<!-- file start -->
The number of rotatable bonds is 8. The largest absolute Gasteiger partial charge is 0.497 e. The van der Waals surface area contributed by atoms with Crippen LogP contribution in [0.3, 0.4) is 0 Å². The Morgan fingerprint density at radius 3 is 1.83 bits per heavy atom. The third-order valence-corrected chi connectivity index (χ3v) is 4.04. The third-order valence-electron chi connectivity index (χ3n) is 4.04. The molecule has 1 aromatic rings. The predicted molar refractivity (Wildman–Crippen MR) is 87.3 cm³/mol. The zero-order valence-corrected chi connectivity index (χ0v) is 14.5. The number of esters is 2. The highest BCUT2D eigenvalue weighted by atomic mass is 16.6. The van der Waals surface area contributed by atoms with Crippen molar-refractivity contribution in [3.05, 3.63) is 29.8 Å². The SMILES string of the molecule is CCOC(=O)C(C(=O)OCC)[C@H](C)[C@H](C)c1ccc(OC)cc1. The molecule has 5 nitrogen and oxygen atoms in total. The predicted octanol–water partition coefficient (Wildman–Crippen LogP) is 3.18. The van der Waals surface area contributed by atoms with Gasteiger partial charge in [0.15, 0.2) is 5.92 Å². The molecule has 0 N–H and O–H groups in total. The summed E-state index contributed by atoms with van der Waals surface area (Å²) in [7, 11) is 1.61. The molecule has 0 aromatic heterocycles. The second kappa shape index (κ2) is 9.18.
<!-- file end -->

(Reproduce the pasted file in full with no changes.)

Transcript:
The number of rotatable bonds is 8. The largest absolute Gasteiger partial charge is 0.497 e. The van der Waals surface area contributed by atoms with Crippen LogP contribution in [0.3, 0.4) is 0 Å². The Morgan fingerprint density at radius 3 is 1.83 bits per heavy atom. The third-order valence-corrected chi connectivity index (χ3v) is 4.04. The third-order valence-electron chi connectivity index (χ3n) is 4.04. The molecule has 1 aromatic rings. The predicted molar refractivity (Wildman–Crippen MR) is 87.3 cm³/mol. The zero-order valence-corrected chi connectivity index (χ0v) is 14.5. The number of esters is 2. The highest BCUT2D eigenvalue weighted by atomic mass is 16.6. The van der Waals surface area contributed by atoms with Crippen molar-refractivity contribution in [3.05, 3.63) is 29.8 Å². The SMILES string of the molecule is CCOC(=O)C(C(=O)OCC)[C@H](C)[C@H](C)c1ccc(OC)cc1. The molecule has 5 nitrogen and oxygen atoms in total. The predicted octanol–water partition coefficient (Wildman–Crippen LogP) is 3.18. The van der Waals surface area contributed by atoms with Gasteiger partial charge in [0.15, 0.2) is 5.92 Å². The molecule has 0 N–H and O–H groups in total. The summed E-state index contributed by atoms with van der Waals surface area (Å²) in [7, 11) is 1.61. The molecule has 0 aromatic heterocycles. The second kappa shape index (κ2) is 9.18.